Psy is simply a genius for sticking with the same ‘tired and tested’ formula (sorry ‘tried and tested’), he could have appeased his critics but he chose to do a song and video that are so similar that everyone who was happy with ‘Gangnam Style’ must surely be happy with ‘Gentleman’.  Good on him.  Or could it just be that he could not have produced anything else and was worried that any originality would not create the desired response?

Point 2

He is a genius again this time for producing two songs that are so subtle in poking fun at first materialism and second the treatment of women in a patriarchal society like Korea.  It is surprising and shows greater depth to his music than anyone thought there could be.

Seeing as Psy is so smart, perhaps he should realise that the overwhelming message that both ‘Gangnam Style’ and ‘Gentleman’ sends is that of horsing around (quite literally), which there is nothing wrong with but let’s not try to give it anymore credit than that.  The message is so subtle and so covered in dirt in the video of ‘Gentleman’ that you wouldn’t know there was a message there at all unless you were told so.  The deeper message in ‘Gentleman’ is comparable to belching and farting the tune to REM’s ‘Everybody Hurts’ and expecting those grieving lost loved ones to find it meaningful.  ‘Gentleman’ is not likely to highlight or improve the plight of woman in a patriarchal Confucian society (unless he does some serious work outside of the song to campaign for better treatment), but there might be a few more farts flying in their faces and stolen bikinis.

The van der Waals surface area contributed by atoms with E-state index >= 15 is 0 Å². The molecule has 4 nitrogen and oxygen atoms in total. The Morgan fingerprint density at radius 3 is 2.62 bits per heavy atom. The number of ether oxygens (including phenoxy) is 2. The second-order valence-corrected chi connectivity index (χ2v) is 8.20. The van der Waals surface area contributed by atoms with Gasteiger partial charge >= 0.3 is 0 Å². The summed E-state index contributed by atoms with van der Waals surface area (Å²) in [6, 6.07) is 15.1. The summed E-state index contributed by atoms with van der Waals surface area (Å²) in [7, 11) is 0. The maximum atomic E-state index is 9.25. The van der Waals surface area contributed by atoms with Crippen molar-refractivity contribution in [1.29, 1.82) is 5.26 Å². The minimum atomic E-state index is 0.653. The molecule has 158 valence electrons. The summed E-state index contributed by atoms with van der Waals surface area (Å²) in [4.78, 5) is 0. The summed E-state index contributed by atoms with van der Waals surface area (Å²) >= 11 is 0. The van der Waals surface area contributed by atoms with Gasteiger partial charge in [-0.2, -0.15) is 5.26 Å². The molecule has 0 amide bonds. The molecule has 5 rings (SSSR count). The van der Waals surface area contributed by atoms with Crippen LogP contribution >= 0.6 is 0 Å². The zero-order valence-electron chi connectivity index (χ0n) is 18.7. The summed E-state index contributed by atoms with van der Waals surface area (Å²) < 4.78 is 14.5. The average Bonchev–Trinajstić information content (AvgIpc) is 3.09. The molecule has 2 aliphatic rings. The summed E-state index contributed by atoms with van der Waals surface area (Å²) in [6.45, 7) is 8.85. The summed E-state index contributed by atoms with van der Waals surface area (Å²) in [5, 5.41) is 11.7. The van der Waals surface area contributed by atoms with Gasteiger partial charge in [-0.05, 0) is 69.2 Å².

Since the release of ‘Gangnam Style’ I have not noticed Koreans or people from any other country changing the way they look at their increasingly materialistic lifestyles, the underlying statement of that song has gone almost completely unnoticed by people in his own country and it is therefore highly likely in the rest of the world also.  I can’t also help but notice that Psy has promoted countless products in TV adverts since his big hit, including products from LG and Samsung, he also advertised beer, soju, facial products, Ramen and many more.  It seems that the hidden messages aren’t even getting through to him.  He himself appears to be a Gangnam ‘Oppa’ and proud of it.

Point 3

He is a genius, he is a music artist that writes his own songs (not always) and co-directs his videos (rare in South Korea maybe, but not in the rest of the world).  He is also a genius for not coming up with an original dance routine but copying another one from another group and including them in the video.  Or could it just be that he was desperate to develop another crazy dance move and was finding it difficult to come up with anything that hadn’t been done before.  Again, there really is nothing wrong with any of this, but let’s not attribute any of this to nuance and genius.

There is more.  This post from the Korean Gender Cafe shows even more hints of Psy’s refinement and meticulous nature in producing his music and videos.  I know he is from Korea, and it is understandable he is aiming all the subtlety at his Korean audience, but I wonder how many of them get it either.  Will they only understand these subtle messages if someone ends up pointing it out to them?